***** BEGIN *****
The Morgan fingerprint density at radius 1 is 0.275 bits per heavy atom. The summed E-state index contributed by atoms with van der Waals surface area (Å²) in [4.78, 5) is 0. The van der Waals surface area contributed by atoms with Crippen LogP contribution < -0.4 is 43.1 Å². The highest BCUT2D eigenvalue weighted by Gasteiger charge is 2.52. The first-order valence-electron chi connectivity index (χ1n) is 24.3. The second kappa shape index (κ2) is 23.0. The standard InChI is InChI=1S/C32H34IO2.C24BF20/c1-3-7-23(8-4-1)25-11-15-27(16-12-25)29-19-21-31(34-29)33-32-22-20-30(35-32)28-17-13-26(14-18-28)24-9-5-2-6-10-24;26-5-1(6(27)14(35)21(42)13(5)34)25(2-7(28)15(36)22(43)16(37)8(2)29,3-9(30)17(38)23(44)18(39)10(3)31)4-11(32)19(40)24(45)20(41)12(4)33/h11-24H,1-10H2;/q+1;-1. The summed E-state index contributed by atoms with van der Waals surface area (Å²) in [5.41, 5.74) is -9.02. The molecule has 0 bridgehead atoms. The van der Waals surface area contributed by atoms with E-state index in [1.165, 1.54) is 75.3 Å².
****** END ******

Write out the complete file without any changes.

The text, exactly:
The Morgan fingerprint density at radius 1 is 0.275 bits per heavy atom. The summed E-state index contributed by atoms with van der Waals surface area (Å²) in [4.78, 5) is 0. The van der Waals surface area contributed by atoms with Crippen LogP contribution < -0.4 is 43.1 Å². The highest BCUT2D eigenvalue weighted by Gasteiger charge is 2.52. The first-order valence-electron chi connectivity index (χ1n) is 24.3. The second kappa shape index (κ2) is 23.0. The standard InChI is InChI=1S/C32H34IO2.C24BF20/c1-3-7-23(8-4-1)25-11-15-27(16-12-25)29-19-21-31(34-29)33-32-22-20-30(35-32)28-17-13-26(14-18-28)24-9-5-2-6-10-24;26-5-1(6(27)14(35)21(42)13(5)34)25(2-7(28)15(36)22(43)16(37)8(2)29,3-9(30)17(38)23(44)18(39)10(3)31)4-11(32)19(40)24(45)20(41)12(4)33/h11-24H,1-10H2;/q+1;-1. The summed E-state index contributed by atoms with van der Waals surface area (Å²) in [5.41, 5.74) is -9.02. The molecule has 0 bridgehead atoms. The van der Waals surface area contributed by atoms with E-state index in [1.165, 1.54) is 75.3 Å².